The authors, researchers at the Rand Corporation and Brown University, use data from the National Longitudinal Surveys of Young Women and Young Men to test their hypothesis that nonfamily living by young adults alters their attitudes, values, plans, and expectations, moving them away from their belief in traditional sex roles. They find their hypothesis strongly supported in young females, while the effects were fewer in studies of young males. Increasing the time away from parents before marrying increased individualism, self-sufficiency, and changes in attitudes about families. In contrast, an earlier study by Williams cited below shows no significant gender differences in sex role attitudes as a result of nonfamily living.
This example uses the MLA format for the journal citation. NOTE: Standard MLA practice requires double spacing within citations.
- Sample Annotated Bibliography from Penn State College of Earth and Mineral Sciences From Penn State College of Earth and Mineral Sciences
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- Last Updated: Oct 16, 2022 10:37 PM
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Research 101: Library Research Basics
- Helpful handouts
- Picking a topic
- Background research
- Finding articles, books, and more
- Using Google and evaluating sources
- Scholarly vs. popular sources
- Primary vs. secondary sources
- Finding statistics
- Chicago Style
- Annotated Bibliographies
Annotated Bibliography Handout
What is an annotated bibliography?
Complete annotated bibliography examples: mla, complete annotated bibliography examples: apa, additional resources, example citations and annotations.
- Video Introduction
- Literature Reviews
- Zotero (Citation Management)
- Annotated Bibliography Handout Download our brief, printable guide to annotated bibliographies!
A list of sources/citations (AKA a bibliography) about your research topic that includes notes (AKA annotations) about each source.
The notes (or annotations) may include a summary, an assessment of the source, and/or a reflection on how the source has been or will be useful to your research project.
Why do I have to do this?
Your annotated bibliography demonstrates to your professor that you've found, evaluated, and begun to analyze appropriate sources for your research project.
It can also help you organize your thoughts for your research paper, and the citations will be useful later for building the Works Cited or References page for your final paper.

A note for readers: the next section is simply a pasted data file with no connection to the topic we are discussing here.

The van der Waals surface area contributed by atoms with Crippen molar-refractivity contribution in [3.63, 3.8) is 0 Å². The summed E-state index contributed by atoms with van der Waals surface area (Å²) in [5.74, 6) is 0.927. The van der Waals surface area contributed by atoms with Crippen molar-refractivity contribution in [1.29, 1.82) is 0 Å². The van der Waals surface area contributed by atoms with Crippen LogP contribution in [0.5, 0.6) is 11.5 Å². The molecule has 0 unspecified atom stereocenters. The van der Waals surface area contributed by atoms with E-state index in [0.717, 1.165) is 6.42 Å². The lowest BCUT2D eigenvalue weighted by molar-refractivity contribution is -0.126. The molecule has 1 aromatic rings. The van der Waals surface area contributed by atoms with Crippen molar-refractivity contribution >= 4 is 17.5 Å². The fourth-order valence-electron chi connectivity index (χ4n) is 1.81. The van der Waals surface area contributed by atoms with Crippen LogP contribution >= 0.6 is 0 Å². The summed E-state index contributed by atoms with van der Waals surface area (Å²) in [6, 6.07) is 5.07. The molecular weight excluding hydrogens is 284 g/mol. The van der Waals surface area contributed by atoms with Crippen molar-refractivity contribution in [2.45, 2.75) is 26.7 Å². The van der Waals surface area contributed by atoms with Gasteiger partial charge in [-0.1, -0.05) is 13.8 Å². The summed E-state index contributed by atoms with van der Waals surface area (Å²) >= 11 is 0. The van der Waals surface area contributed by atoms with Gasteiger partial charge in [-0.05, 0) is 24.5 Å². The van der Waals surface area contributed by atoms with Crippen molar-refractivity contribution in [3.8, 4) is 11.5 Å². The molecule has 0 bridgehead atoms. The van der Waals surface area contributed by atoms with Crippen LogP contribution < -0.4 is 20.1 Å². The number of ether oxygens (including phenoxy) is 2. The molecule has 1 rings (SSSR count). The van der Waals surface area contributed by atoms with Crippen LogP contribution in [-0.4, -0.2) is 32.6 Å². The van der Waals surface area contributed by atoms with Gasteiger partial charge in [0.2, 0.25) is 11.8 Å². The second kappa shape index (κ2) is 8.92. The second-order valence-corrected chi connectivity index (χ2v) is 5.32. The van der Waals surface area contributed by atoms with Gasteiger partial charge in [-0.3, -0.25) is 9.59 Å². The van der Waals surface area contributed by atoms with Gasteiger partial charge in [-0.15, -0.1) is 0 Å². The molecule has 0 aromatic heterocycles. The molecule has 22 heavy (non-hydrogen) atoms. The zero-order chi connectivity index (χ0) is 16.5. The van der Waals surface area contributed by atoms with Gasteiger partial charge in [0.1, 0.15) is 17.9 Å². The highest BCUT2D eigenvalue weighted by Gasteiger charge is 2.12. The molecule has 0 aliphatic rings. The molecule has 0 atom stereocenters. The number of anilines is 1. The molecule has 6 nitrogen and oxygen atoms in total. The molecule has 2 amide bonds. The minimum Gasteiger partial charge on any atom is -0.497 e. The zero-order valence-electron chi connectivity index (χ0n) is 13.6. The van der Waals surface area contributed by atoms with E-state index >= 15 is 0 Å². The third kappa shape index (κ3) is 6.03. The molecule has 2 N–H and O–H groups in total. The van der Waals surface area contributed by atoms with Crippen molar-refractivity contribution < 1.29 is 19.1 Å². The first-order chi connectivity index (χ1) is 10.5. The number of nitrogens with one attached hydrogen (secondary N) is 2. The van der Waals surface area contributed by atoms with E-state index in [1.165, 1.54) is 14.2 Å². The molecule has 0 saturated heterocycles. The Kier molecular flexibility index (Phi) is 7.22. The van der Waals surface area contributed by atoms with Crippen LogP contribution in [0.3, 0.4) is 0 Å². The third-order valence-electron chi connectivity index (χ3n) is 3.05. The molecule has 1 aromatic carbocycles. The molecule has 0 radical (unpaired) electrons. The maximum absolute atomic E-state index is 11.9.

How should it look?
Your annotated bibliography should look like a Works Cited or References page, but with a paragraph about each source underneath each citation (the annotation).
Follow all the formatting guidelines of your citation style. For MLA, for example, you will double space your entire document, use size 12 Times New Roman font with 1 inch margins, and list all citations alphabetically by the first word of the citation.
Review the handouts and examples linked below!
The Process of Writing an Annotated Bibliography
- L ocate books, articles, and other resources that may contain useful information and ideas on your topic.
- Read and review the actual items, then choose those works that provide a variety of perspectives on your topic.
- Is the source current or out of date for your topic?
- What type of audience is the author addressing?
- Is the information based on fact, opinion, or propaganda?
- Is the author's point of view objective and impartial?
- Does the information appear to be valid and well-researched, or is it questionable and unsupported by evidence?
- Is the publication organized logically?
- Are the main points clearly presented?
- Once you've found enough trustworthy sources, you're ready to build your citations using the appropriate style such as MLA, APA, or Chicago/Turabian.
- Remember to follow all style and formatting guidelines (for example, ordering your citations alphabetically).
- Finally, you'll write a concise annotation underneath each citation.
- Annotations typically include summary, assessment, and reflection portions, but requirements may vary. Consult your prompt or ask your professor about their expectations.
The summary will be a concise overview of the source, its main ideas, the authors' hypothesis, and their conclusions. This will be similar to the information you might find in the abstract of a scholarly journal article.
An assessment might include information about the author, publisher, or publication credentials, the currency of the source, its intended audience, any bias you perceived, any questions or criticisms you have about the authors' methodology, and any other ideas you have about why the source is or is not credible.
Your reflection should be about how the source fits into your own research process. This might include, for example, useful information you gained from the source, questions it brought up that impacted your further research, or how you expect to use it in your paper.
- MLA annotated bibliography example #1 provided by Germanna Community College
- MLA annotated bibliography example #2 provided by Spartanburg Community College
- APA annotated bibliography example #1 provided by Liberty University
- APA annotated bibliography example #2 provided by Bethel University
Annotated Bibliography Resources
Excelsior OWL Introduction to Annotated Bibliographie s
- Research 101 Guide
- Recommended workshops: " Find Books & Articles" and/or "Google Tips & Tricks"
- Evaluating Information
- Applying the CRAAP Test (courtesy of Meriam Library at CSU-Chico)